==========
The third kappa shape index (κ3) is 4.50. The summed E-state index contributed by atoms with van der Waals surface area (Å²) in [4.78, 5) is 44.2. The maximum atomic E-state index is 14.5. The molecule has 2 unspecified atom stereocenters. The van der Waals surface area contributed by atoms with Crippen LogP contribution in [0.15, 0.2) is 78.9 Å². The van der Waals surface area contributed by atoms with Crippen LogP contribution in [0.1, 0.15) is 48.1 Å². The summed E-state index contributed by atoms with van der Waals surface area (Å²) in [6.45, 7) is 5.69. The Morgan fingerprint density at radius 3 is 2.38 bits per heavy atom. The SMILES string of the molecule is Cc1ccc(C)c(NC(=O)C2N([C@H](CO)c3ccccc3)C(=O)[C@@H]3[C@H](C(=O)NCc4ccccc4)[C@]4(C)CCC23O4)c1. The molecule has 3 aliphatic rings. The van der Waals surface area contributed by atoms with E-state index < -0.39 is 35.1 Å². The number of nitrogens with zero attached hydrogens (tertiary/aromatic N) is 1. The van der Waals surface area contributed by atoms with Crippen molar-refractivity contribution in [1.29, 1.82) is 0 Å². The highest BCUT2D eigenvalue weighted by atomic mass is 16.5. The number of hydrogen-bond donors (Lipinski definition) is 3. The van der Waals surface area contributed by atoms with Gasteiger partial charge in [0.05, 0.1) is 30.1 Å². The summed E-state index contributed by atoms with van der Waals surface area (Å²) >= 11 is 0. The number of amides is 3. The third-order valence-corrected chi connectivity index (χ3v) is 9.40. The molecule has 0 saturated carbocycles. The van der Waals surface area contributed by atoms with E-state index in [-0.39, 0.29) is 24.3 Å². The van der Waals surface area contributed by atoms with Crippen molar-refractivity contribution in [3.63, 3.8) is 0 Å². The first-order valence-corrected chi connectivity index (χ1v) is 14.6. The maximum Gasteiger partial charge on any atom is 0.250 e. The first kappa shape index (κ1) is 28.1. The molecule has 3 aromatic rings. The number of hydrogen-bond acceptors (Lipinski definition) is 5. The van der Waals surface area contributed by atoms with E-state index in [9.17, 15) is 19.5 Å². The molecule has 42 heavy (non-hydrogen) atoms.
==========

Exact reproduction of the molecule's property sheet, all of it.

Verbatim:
The third kappa shape index (κ3) is 4.50. The summed E-state index contributed by atoms with van der Waals surface area (Å²) in [4.78, 5) is 44.2. The maximum atomic E-state index is 14.5. The molecule has 2 unspecified atom stereocenters. The van der Waals surface area contributed by atoms with Crippen LogP contribution in [0.15, 0.2) is 78.9 Å². The van der Waals surface area contributed by atoms with Crippen LogP contribution in [0.1, 0.15) is 48.1 Å². The summed E-state index contributed by atoms with van der Waals surface area (Å²) in [6.45, 7) is 5.69. The Morgan fingerprint density at radius 3 is 2.38 bits per heavy atom. The SMILES string of the molecule is Cc1ccc(C)c(NC(=O)C2N([C@H](CO)c3ccccc3)C(=O)[C@@H]3[C@H](C(=O)NCc4ccccc4)[C@]4(C)CCC23O4)c1. The molecule has 3 aliphatic rings. The van der Waals surface area contributed by atoms with E-state index < -0.39 is 35.1 Å². The number of nitrogens with zero attached hydrogens (tertiary/aromatic N) is 1. The van der Waals surface area contributed by atoms with Crippen molar-refractivity contribution in [1.29, 1.82) is 0 Å². The highest BCUT2D eigenvalue weighted by atomic mass is 16.5. The number of hydrogen-bond donors (Lipinski definition) is 3. The van der Waals surface area contributed by atoms with Gasteiger partial charge in [0.05, 0.1) is 30.1 Å². The summed E-state index contributed by atoms with van der Waals surface area (Å²) >= 11 is 0. The number of amides is 3. The third-order valence-corrected chi connectivity index (χ3v) is 9.40. The molecule has 0 saturated carbocycles. The van der Waals surface area contributed by atoms with E-state index in [-0.39, 0.29) is 24.3 Å². The van der Waals surface area contributed by atoms with Crippen molar-refractivity contribution in [3.63, 3.8) is 0 Å². The first-order valence-corrected chi connectivity index (χ1v) is 14.6. The maximum Gasteiger partial charge on any atom is 0.250 e. The first kappa shape index (κ1) is 28.1. The molecule has 3 aromatic rings. The number of hydrogen-bond acceptors (Lipinski definition) is 5. The van der Waals surface area contributed by atoms with E-state index in [9.17, 15) is 19.5 Å². The molecule has 42 heavy (non-hydrogen) atoms.